She sighs. “Got to admit, they have the best legs in Freedom.”
This makes me laugh. “Can't argue there.”
“Robin, don't lock up your guitar. Get out there. Beat this stage fright. If those triplets have the best legs in Freedom, you have the best voice and the best songs. Please. For me.” Arizona clasps her hands under her chin and bats her eyes.
I stop buckling up my guitar case. Arizona Parish has a way of getting under my skin, forcing me to dig deep and dream big. She introduced herself to me a few years ago as “the girl from Miami.” Her journey to Freedom is still a mystery.
“There was a situation,” she said.
“Promise me the law ain't after you.”
“Promise.” She crossed her heart and flashed the Girl Scout salute.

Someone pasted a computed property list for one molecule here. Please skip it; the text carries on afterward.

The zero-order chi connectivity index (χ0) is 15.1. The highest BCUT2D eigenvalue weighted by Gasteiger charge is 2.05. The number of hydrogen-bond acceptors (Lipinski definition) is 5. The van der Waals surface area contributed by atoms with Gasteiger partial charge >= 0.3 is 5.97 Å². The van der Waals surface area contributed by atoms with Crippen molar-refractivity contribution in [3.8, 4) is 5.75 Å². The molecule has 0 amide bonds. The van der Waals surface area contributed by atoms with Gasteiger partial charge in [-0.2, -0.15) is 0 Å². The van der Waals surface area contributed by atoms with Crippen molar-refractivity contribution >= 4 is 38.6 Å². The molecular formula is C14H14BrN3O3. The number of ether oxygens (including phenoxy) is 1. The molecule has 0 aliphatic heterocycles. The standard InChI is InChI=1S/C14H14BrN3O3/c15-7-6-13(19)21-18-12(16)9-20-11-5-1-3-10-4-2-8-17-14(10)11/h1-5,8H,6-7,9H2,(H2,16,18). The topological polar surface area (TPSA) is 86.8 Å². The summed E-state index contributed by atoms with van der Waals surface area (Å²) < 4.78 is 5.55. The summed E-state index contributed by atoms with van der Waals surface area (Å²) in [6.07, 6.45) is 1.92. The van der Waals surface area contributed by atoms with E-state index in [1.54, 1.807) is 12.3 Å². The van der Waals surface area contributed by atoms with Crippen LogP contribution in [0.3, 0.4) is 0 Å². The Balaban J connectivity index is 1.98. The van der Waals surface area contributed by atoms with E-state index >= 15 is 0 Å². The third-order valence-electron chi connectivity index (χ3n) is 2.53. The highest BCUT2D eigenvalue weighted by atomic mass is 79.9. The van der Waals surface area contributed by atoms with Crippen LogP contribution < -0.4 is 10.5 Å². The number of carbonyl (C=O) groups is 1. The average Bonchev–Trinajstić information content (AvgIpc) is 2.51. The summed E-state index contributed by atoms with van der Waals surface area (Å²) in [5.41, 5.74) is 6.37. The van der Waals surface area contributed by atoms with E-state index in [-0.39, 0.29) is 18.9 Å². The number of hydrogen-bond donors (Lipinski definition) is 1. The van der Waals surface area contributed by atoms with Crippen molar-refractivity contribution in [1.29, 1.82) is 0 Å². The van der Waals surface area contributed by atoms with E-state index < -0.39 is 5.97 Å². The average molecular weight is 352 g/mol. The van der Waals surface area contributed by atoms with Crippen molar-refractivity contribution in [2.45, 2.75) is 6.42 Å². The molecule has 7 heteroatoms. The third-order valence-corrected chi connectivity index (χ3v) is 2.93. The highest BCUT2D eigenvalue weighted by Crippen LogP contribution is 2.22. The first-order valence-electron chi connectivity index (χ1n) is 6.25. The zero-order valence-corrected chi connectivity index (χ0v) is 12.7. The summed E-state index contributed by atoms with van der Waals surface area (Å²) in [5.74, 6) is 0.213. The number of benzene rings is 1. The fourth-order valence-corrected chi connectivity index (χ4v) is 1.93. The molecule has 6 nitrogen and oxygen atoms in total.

Now, backstage at the Hall, Arizona kneels beside me. “Please. Go out there.”
Standing, I look toward the stage with a shake of my head. “Why I let Daddy and Granddaddy talk me into this every year is crazy. Plumb crazy.”
“You know why.” She pokes me in the chest with her bony finger. “Deep inside, you know.”
Before I can rouse up a crushing reply, a loud crack comes from center stage. Followed by three very distinct thuds.
“What in the world . . .” My first glimpse of three white-ruffled bottoms shaking in the spotlight takes my breath away. It's followed by a
as I choke back a laugh. “Holy clogging platform, Batman.”